Landlords who are free to charge market-rate rents can bake the extra cost of a broker fee into their leases. But it’s a lot more complicated for owners of stabilized buildings, who can’t recover the added expenses through rent hikes.
“It’s certainly more of a squeeze on the brokerage model, but it has ripple effects on rent-stabilized building owners,” said Raphael Lipschitz of SCL Management, which operates a portfolio of multifamily properties in Brooklyn consisting mainly of regulated units.
“On stabilized apartments, where the legal rent is fixed and cannot be increased due to the same laws, how would an owner recoup the cost?” he noted.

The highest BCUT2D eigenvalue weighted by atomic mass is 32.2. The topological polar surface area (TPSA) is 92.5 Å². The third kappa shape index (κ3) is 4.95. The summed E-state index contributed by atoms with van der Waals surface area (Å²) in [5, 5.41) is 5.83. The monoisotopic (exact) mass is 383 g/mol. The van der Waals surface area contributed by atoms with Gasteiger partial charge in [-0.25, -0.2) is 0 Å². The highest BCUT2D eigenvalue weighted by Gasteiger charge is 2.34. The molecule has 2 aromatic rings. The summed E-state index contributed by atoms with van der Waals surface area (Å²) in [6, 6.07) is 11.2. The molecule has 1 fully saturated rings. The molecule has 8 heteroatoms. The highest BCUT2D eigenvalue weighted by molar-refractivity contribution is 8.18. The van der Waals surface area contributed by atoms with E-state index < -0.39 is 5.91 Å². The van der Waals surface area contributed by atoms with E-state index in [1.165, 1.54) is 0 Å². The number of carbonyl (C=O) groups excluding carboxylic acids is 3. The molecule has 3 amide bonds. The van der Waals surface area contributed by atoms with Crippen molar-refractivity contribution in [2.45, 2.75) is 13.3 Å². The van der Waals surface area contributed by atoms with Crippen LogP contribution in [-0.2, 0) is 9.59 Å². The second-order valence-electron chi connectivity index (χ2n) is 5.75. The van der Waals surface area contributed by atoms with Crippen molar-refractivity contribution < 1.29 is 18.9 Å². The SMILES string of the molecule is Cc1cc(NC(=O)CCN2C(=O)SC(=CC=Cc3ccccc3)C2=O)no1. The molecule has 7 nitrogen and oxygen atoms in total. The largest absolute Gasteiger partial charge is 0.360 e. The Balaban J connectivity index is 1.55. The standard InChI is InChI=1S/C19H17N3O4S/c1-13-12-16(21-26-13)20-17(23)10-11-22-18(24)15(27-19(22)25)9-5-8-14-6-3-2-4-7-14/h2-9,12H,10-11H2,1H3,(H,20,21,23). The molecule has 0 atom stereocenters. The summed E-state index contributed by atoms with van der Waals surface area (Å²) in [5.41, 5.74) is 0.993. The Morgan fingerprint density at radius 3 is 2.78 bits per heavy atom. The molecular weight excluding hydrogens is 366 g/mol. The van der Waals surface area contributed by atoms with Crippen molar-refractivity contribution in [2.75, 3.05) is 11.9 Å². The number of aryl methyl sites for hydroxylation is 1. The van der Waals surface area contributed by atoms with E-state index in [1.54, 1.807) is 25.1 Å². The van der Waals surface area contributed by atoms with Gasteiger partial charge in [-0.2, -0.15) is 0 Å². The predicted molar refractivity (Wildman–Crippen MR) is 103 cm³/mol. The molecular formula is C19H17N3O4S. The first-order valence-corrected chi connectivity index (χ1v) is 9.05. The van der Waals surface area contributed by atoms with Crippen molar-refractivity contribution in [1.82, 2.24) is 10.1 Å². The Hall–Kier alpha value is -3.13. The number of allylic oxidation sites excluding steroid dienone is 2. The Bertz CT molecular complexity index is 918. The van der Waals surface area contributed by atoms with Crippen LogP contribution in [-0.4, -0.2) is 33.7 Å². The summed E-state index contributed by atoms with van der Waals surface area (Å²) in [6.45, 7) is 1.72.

One owner of a large portfolio of rent-stabilized units said the guidance makes warehousing apartments look more attractive.
“This will just make it harder to rent the apartments that were borderline worth renting,” the landlord said on the condition of anonymity. “It’s essentially an additional expense that I can’t recover, making it less likely that I’ll rent the apartment.”
For landlords who have obligations to lenders and investors, however, keeping apartments off the market can present its own challenges, according to industry sources.
Louis Adler, co-founder of the brokerage Real New York, which works with about 100 landlords, said he and his partner were on the phone late into the night the day The Real Deal broke the news of the state’s guidance, trying to assuage clients’ concerns.
“The conversation we’re having quite often today is, the rents are going to have to go up,” he said at the time.